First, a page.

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Estate Planning For Pets: Can You Put Your Cats In Your Will?

Written by: Chris Dinesen Rogers

Last Updated on February 28, 2024 by Catster Editorial Team

Cat Owner with Laptop

Estate Planning For Pets: Can You Put Your Cats In Your Will?

Talking about subjects like estate planning is often uncomfortable. It’s hard to think of a day without your pet, let alone you being the one that leaves this world first. However, we understand your concern, especially if circumstances have forced this conversation on you. The good news is that you have options for ensuring your cats are cared for after you pass. Understanding the law will help you make informed choices.

How the Law Views Pets

It may be a bitter pill to swallow, but according to most state laws, pets are property, although there can be some exceptions. Your cats may be priceless to you, but legally, they’re not. Of course, over 95% of pet owners who consider their animal companions family members would disagree.

The other wrinkle with this status is that you can’t leave money to property. In other words, you couldn’t legally put a clause in your will that states, “I leave $10,000 to my cat Oscar.” That also applies to property, so Oscar won’t be getting the house or your car, either. Instead, it’ll revert back to your estate. However, that doesn’t mean you don’t have options to manage your cat’s care after your passing.

cat sitting on desk interrupting her owner
Image Credit: New Africa, Shutterstock

Estate Planning Options for Pets

The simplest solution to arrange your cat’s well-being after you’re gone is to make an agreement with a loved one or trusted friend who agrees to take care of them after your passing. It’s probably the least stressful choice for your cats if they know this person well. Research suggests felines get attached to humans, so it’ll likely be upsetting for your pets to lose you. We recommend discussing these arrangements with the person and other family members to ensure everyone is on board with it.

cat owner with her cat near window
Image Credit: Olezzo, Shutterstock

Putting Your Cats in Your Will

While you can’t leave money to your pets, you can name someone formally and provide them with the funds to manage your cats’ care. That gives you the peace of mind of having things in black and white so that there are no misunderstandings about your wishes. The only hitch is that the use of the money isn’t legally binding should your pet’s guardian squander the cash, instead.

Hopefully, you’ve chosen your cat’s caregiver wisely, making this point a non-issue. We recommend checking on things that may interfere with this arrangement, such as anyone in the family having pet allergies.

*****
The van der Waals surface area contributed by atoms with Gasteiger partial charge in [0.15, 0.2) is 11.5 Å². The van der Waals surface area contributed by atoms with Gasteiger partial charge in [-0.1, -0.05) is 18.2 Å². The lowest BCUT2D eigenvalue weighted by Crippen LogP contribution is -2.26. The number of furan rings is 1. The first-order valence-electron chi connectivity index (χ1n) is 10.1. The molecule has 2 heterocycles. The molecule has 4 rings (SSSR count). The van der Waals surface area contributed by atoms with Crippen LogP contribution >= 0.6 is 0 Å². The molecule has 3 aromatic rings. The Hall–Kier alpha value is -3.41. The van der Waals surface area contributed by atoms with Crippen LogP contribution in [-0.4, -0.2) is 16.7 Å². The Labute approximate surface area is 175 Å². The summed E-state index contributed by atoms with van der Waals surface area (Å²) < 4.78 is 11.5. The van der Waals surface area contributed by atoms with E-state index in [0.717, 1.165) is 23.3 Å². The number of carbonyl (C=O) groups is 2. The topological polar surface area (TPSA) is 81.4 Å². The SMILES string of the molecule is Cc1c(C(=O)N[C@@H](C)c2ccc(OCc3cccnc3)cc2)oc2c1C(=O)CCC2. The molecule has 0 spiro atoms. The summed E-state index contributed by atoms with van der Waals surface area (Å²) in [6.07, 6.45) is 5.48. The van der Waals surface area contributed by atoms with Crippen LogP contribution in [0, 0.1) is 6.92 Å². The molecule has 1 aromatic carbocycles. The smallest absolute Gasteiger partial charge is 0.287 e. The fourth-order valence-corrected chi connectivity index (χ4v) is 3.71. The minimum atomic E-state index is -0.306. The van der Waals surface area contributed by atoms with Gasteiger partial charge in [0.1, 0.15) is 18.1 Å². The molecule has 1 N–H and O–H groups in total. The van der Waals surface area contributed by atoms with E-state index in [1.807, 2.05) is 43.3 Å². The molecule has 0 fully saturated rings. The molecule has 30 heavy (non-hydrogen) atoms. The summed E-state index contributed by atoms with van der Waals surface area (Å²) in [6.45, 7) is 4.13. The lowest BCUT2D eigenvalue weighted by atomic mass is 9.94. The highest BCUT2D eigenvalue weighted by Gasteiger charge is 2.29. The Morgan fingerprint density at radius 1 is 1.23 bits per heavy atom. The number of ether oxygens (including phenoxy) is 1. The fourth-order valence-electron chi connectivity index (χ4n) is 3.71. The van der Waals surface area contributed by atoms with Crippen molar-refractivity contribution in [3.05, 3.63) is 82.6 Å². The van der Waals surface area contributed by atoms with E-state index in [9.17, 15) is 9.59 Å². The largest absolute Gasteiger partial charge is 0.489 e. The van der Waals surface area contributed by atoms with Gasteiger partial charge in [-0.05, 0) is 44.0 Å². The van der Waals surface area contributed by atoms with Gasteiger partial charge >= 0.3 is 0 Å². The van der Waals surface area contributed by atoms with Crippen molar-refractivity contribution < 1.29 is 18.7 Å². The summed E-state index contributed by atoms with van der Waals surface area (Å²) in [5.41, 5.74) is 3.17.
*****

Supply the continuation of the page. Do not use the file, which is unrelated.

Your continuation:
cat sleeping on its owner's chest at home
Image Credit: Maliflower73, Shutterstock

Creating a Trust

If you want to be sure your wishes are handled, you can take your estate planning up the legal ladder with the establishment of a trust for your cats. You may remember the lavish trust that American businesswoman Leona Helmsley left her Maltese-Terrier mix Trouble. Her legal team worked with her to set up a $12 million trust for the animal’s care.

This situation highlights the pros and cons of this option. While it is legally binding, it’s also an expensive way to ensure your cats are treated properly. It can be complicated to name a caregiver and overseer to its terms. However, if you want this assurance, a trust gives you that option.

russian blue cat showing affection to the owner
Image Credit: Nailia Schwarz, Shutterstock

In the Absence of a Will or Provisions

Of course, not everyone likes to think too much about the future. If you don’t have a will or trust, where your cats go depends on whatever arrangements you may have made. Hopefully, someone who knows your pets will step up to care for them. If you have a will but don’t have a pet clause, your residuary beneficiary will likely get them. We hope it’s the same person you would have trusted, anyway.

Remember that your cats are property in the eyes of the law. The absence of a will makes them subject to intestate succession as dictated by your state. We assume this matter is important to you. Therefore, we suggest following through on one of the options, whether it’s a simple non-legal understanding or a will with a pet clause.

cat sleeping on owners lap
Image Credit: Karpova, Shutterstock

Final Thoughts

While it’s uncomfortable, it’s also practical to consider what will happen to your cats if you should pass. It’ll likely be a sad and stressful time for everyone, your pets included. Making your wishes known to family and friends can make things a bit easier during this time of mourning. You needn’t worry about your cherished feline companions and can rest assured they’re being cared for as you wanted them to be.

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Featured Image Credit: Monster Ztudio, Shutterstock

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